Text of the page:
OPEC Secretary General announced the refusal to compete with Russia

According to the Secretary General of the organization, Russia's participation in the OPEC + format is “vital” for the success of the agreement, so there is no question of any competition with Moscow< source srcset="https://s0.rbk.ru/v6_top_pics/resized/1200xH/media/img/9/07/756592976680079.jpg 1200w" media="(min-resolution: 192dpi)" >

Organization of countries— oil exporters (OPEC) does not aim to compete with Russia, and Moscow's membership in the OPEC+ format is important. This was stated by the Secretary General of the organization Haytham al-Ghais, reports Reuters.

According to him, Russia is the “biggest player on the global energy map”, so its participation in OPEC+ is “vital” for the success of the agreement.

At the same time, al-Ghais stressed that the current oil and gas market is “very volatile”, and the rise in energy prices is associated not only with the Ukrainian crisis, but also with the lack of the necessary number of production capacity.

He noted that the influencing factor in the record growth in oil prices is the lack of sufficient investment in the sector.

Oil prices rose sharply after the EU decision to partially ban Russian oil imports under the sixth package of sanctions. Despite the June decision of OPEC to increase the oil production quota for July and August to 648 thousand barrels. per day monthly (instead of the planned increase of 432 thousand barrels per day), Brent prices remain above $100 per barrel.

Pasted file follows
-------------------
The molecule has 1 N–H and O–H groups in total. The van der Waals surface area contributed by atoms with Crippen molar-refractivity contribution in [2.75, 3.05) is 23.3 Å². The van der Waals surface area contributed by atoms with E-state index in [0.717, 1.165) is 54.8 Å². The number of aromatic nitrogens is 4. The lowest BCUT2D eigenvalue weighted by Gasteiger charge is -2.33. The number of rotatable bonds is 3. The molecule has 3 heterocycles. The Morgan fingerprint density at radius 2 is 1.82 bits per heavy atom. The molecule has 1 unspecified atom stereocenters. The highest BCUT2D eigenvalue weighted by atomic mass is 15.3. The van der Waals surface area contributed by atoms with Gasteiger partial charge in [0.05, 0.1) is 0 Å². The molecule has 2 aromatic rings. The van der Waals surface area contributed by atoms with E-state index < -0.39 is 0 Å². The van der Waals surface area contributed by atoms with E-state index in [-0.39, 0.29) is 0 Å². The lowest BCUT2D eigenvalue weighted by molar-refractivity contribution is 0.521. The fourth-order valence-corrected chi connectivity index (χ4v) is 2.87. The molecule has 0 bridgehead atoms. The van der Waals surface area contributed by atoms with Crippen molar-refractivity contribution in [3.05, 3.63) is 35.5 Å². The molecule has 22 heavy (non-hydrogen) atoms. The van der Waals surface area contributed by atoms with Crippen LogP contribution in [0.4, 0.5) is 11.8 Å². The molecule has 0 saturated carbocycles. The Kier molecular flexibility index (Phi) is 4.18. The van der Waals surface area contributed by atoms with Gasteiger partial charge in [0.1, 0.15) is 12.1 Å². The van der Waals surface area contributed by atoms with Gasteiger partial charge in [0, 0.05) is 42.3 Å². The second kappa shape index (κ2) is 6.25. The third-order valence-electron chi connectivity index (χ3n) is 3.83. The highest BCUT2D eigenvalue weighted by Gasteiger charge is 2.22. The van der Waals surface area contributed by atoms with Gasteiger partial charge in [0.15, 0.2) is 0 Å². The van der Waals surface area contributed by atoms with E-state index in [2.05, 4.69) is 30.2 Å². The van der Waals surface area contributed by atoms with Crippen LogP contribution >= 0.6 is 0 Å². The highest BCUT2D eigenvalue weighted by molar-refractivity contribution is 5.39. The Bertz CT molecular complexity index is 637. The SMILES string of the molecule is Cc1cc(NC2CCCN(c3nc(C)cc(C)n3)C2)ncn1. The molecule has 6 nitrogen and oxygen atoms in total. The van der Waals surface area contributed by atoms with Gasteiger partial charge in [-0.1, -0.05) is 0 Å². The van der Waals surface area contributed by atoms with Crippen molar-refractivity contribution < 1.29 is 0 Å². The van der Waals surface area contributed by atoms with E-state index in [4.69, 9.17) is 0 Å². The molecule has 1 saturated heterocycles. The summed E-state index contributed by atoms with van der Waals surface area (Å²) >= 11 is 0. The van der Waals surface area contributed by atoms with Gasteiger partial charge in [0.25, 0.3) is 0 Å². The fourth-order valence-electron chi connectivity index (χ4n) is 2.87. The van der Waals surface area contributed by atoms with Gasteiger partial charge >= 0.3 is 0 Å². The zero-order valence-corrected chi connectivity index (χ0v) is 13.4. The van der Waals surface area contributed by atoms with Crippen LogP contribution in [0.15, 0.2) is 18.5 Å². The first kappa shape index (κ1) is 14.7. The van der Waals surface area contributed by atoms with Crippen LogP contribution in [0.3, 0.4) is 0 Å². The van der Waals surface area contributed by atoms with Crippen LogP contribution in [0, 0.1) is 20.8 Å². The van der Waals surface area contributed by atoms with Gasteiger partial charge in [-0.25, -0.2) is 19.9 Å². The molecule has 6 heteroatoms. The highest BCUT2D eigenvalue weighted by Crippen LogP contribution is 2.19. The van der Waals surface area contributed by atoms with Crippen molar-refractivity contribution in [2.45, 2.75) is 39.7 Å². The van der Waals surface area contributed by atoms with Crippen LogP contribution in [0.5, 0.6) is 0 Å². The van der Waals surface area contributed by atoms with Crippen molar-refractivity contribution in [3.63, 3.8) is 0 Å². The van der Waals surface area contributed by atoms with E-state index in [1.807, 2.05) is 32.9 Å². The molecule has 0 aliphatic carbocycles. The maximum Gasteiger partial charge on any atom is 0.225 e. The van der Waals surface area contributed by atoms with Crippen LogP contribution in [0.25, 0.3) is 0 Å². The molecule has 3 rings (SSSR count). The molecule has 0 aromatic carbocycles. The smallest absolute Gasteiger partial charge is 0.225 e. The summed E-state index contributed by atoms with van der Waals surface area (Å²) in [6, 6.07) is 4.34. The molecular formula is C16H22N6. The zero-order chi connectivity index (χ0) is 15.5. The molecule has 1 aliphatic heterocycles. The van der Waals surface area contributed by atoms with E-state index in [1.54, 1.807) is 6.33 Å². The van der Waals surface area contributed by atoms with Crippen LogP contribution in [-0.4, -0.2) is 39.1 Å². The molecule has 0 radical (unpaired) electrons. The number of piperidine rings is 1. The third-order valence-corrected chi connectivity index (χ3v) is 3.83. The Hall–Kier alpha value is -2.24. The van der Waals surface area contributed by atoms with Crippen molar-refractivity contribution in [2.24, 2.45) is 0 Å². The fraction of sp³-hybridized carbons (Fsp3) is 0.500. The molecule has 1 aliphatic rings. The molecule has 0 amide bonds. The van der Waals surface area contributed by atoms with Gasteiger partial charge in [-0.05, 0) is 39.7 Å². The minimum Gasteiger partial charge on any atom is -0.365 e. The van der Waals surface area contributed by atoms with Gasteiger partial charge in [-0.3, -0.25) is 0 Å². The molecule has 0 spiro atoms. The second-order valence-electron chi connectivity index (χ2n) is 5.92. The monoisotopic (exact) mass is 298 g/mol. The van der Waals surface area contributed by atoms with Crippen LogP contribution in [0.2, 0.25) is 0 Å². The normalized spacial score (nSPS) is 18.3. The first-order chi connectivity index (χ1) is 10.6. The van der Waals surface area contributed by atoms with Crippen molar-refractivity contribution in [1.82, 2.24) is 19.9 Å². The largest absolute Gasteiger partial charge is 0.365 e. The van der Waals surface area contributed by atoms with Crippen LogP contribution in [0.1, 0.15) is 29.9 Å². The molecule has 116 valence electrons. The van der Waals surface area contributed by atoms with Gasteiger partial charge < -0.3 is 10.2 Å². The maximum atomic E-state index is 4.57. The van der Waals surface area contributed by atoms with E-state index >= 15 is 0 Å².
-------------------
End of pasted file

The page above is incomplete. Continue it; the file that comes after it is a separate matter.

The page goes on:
Earlier, The Wall Street Journal, citing sources in OPEC, reported that members of the organization are considering options for terminating cooperation with Russia. They explained this by saying that European sanctions and embargoes “are starting to undermine Moscow's ability to produce more oil.” The newspaper writes that this year it is expected that production in Russia “will be reduced by about 8%”.

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At the same time, former OPEC Secretary General Mohammed Barkindo warned that the loss of Russian exports would be tangible for the energy market and that other countries would not be able to make up for Russian supplies.

At the end of June, Bloomberg reported that the G7 countries were considering setting a price ceiling for Russian oil by limiting the cost of its insurance and transportation. That the “Big Seven” considers setting a marginal cost as a way to limit Russia's energy revenues, Reuters also wrote. According to Bloomberg, we can talk about limiting the price to $40–60.

Russian President Vladimir Putin called the Western countries' initiative “fabulous”. According to him, this will cause the world price of oil to rise “to the skies”.

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